The holiday season is officially over. And this year, I didn’t go to High Holiday services because even though I took the day off, a slew of meeting invites showed up in my Inbox anyway, and, apparently, I don’t have any boundaries.
I didn’t go to services because if I didn’t go to the meeting that day we’d have to wait a week to hold it, and a whole lot of other things would have to be put on hold, and it might hold my super hard-working team back a lot, and I might collapse under the weight of all the work that needs doing and the guilt around delaying everyone else’s.
I didn’t go to services this year because every time I logged on to Zoom services I immediately grew restless and twitchy and grief-triggered and I ended up shopping for hoodies on Lululemon.
I didn’t go to services this year because there were only in-person services for people who were already members of the synagogue and who had been doubly vaccinated, and I am not a member. Instead, I paid $72 for a guest membership to not access a Zoom link. I have never been a member of a synagogue of my own volition or on my own steam, even though I am probably more Jewish than I am anything else – gendered, queer, scholarly – and it’s clear in retrospect that I probably should have gone to Rabbinical school.
I didn’t go to services because most of the fun of attending is seeing people you’ve known your whole life but never see except for once a year, and running around to find them during bathroom breaks, and lingering outside catching up until well after the services has finished. I didn’t go to services because turning off a zoom and being thrust into silence is the exact opposite of that lingering.
I didn’t go to services because it was hard to face the mortality of the aging population of my family’s shul, who stared down at the zoom controls confusedly on a pantheon of computers located in the dens of the homes I traipsed through in my youth. It was hard to see who is alone now, in front of the Zoom screen.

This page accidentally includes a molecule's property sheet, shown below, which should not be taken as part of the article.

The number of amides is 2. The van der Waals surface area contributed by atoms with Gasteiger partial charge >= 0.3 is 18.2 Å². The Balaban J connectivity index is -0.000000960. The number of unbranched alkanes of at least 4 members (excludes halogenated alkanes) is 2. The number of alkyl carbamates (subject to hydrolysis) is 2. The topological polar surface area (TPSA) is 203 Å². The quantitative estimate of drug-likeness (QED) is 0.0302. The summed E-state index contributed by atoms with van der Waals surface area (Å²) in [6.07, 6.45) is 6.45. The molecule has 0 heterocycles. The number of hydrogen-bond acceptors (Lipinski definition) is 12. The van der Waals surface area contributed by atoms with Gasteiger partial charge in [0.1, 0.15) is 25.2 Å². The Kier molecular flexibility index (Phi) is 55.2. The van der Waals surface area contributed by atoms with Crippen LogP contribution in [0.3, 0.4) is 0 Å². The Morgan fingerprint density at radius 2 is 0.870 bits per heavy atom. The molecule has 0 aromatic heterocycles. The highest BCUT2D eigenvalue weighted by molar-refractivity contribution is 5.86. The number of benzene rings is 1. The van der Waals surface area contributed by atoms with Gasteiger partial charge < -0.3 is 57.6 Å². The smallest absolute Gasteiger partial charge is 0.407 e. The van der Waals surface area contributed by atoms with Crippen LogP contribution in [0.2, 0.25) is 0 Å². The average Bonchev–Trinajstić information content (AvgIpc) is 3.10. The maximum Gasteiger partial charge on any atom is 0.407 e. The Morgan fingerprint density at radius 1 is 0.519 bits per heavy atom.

But also, I did go to services a little.
I logged on for the half hour between meetings on the first day of Rosh Hashanah, which coincided perfectly with the Haftarah, in which Hannah bears her soul to the monk at Shiloh; he mistook her for a drunken woman when in fact the grief at her infertility had made her desperate and unhinged. I thought about all the miracle, last-chance babies my friends and fam had this year, how the stay at home of COVID seemed to provide the space needed to procreate with slightly more quiet if not more peace. And I thought of all these sisters following Hannah’s lead, and the just, long-haired Samuels their children will grow up to be, born of a grief that’s given way to surprise, and the risk of relaxing into joyousness.
I did go to Kol Nidrei, I even logged on a few minutes early and was treated to a livestream of the sanctuary where the choir and the scant few members who were able to make it in person kibbitzed with each other and found their seats and located their prayer books and unwrapped talits. Several hundred of us gazed at the lucky few with sheer delight, observing others do that thing we used to do way back when.
I did sing out the sins and the shortcomings of my year. I did recall the vows, prohibitions, oaths and consecrations that I took in 5781, and these I did repudiate, render undone, abandoned, cancelled, null and void. My vows are no longer vows, my prohibitions no longer prohibitions, my oaths no longer oaths.
I did spend Yom Kippur switching between Zoom services and Leonard Cohen albums, and making a lot of apple cake.
I did one more thing, too. I invited all of my neighbourhood pals to my backyard to light a Havdalah candle and eat that apple cake. I did watch my children and all their friends and my friends’ faces alight in the glow of the candles, as we adults who knew the words sang the Havdalah, marking the difference between the kodesh and the chol, the sacred from the everyday. I did watch the community we’ve formed out of being a family and loving our neighbours come together in the space we’ve cultivated to hold them.
One final thing that I did: I stepped firmly into the newness of this new year, unburdened of last year’s ordeals, ready to embrace the fates sealed for me in the book of life.
Dr. Rachel Berger is a queer femme, a parent of twins, a historian of the body, and a lover of walks living and teaching in Tiohtià:ke/Montreal, where she is Associate Professor of Modern South Asian History at Concordia University. She writes about these topics, intergenerational trauma, critical Jewish parenthood, and queer life in academic and non-academic venues. Come find her on twitter @slantgirl or on instagram @rachel_of_montreal.